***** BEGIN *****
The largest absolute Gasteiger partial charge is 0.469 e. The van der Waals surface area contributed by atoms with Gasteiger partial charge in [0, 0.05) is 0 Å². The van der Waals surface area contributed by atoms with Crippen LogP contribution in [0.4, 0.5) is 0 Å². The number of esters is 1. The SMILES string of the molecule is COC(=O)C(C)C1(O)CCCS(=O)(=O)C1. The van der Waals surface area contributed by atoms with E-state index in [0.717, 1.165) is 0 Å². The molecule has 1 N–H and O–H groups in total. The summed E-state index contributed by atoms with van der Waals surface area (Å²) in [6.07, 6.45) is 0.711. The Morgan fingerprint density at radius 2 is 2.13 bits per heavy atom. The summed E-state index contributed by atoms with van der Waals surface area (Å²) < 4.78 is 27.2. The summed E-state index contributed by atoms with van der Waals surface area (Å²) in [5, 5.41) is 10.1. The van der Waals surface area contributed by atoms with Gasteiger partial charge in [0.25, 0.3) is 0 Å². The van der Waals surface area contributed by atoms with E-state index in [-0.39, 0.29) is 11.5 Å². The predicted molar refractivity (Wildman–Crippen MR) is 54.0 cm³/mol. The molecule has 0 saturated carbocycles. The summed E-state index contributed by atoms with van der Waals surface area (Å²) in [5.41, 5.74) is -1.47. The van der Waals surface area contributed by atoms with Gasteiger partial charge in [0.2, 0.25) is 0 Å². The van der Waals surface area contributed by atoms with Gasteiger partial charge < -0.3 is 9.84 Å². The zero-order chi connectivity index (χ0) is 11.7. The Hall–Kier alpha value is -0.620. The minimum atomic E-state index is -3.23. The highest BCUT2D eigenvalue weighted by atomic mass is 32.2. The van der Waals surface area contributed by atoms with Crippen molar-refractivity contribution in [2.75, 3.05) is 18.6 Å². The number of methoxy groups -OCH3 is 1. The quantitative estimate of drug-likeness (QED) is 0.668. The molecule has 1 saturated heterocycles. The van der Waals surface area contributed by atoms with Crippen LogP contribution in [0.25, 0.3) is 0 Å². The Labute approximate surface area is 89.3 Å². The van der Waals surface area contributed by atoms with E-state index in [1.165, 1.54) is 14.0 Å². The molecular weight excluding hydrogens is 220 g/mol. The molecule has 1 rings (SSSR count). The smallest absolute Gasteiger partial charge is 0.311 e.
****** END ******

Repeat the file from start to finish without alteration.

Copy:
The largest absolute Gasteiger partial charge is 0.469 e. The van der Waals surface area contributed by atoms with Gasteiger partial charge in [0, 0.05) is 0 Å². The van der Waals surface area contributed by atoms with Crippen LogP contribution in [0.4, 0.5) is 0 Å². The number of esters is 1. The SMILES string of the molecule is COC(=O)C(C)C1(O)CCCS(=O)(=O)C1. The van der Waals surface area contributed by atoms with E-state index in [0.717, 1.165) is 0 Å². The molecule has 1 N–H and O–H groups in total. The summed E-state index contributed by atoms with van der Waals surface area (Å²) in [6.07, 6.45) is 0.711. The Morgan fingerprint density at radius 2 is 2.13 bits per heavy atom. The summed E-state index contributed by atoms with van der Waals surface area (Å²) < 4.78 is 27.2. The summed E-state index contributed by atoms with van der Waals surface area (Å²) in [5, 5.41) is 10.1. The van der Waals surface area contributed by atoms with Gasteiger partial charge in [0.25, 0.3) is 0 Å². The van der Waals surface area contributed by atoms with E-state index in [-0.39, 0.29) is 11.5 Å². The predicted molar refractivity (Wildman–Crippen MR) is 54.0 cm³/mol. The molecule has 0 saturated carbocycles. The summed E-state index contributed by atoms with van der Waals surface area (Å²) in [5.41, 5.74) is -1.47. The van der Waals surface area contributed by atoms with Gasteiger partial charge in [0.2, 0.25) is 0 Å². The van der Waals surface area contributed by atoms with Gasteiger partial charge < -0.3 is 9.84 Å². The zero-order chi connectivity index (χ0) is 11.7. The Hall–Kier alpha value is -0.620. The minimum atomic E-state index is -3.23. The highest BCUT2D eigenvalue weighted by atomic mass is 32.2. The van der Waals surface area contributed by atoms with Crippen molar-refractivity contribution in [2.75, 3.05) is 18.6 Å². The number of methoxy groups -OCH3 is 1. The quantitative estimate of drug-likeness (QED) is 0.668. The molecule has 1 saturated heterocycles. The van der Waals surface area contributed by atoms with Crippen LogP contribution in [0.25, 0.3) is 0 Å². The Labute approximate surface area is 89.3 Å². The van der Waals surface area contributed by atoms with E-state index in [1.165, 1.54) is 14.0 Å². The molecular weight excluding hydrogens is 220 g/mol. The molecule has 1 rings (SSSR count). The smallest absolute Gasteiger partial charge is 0.311 e.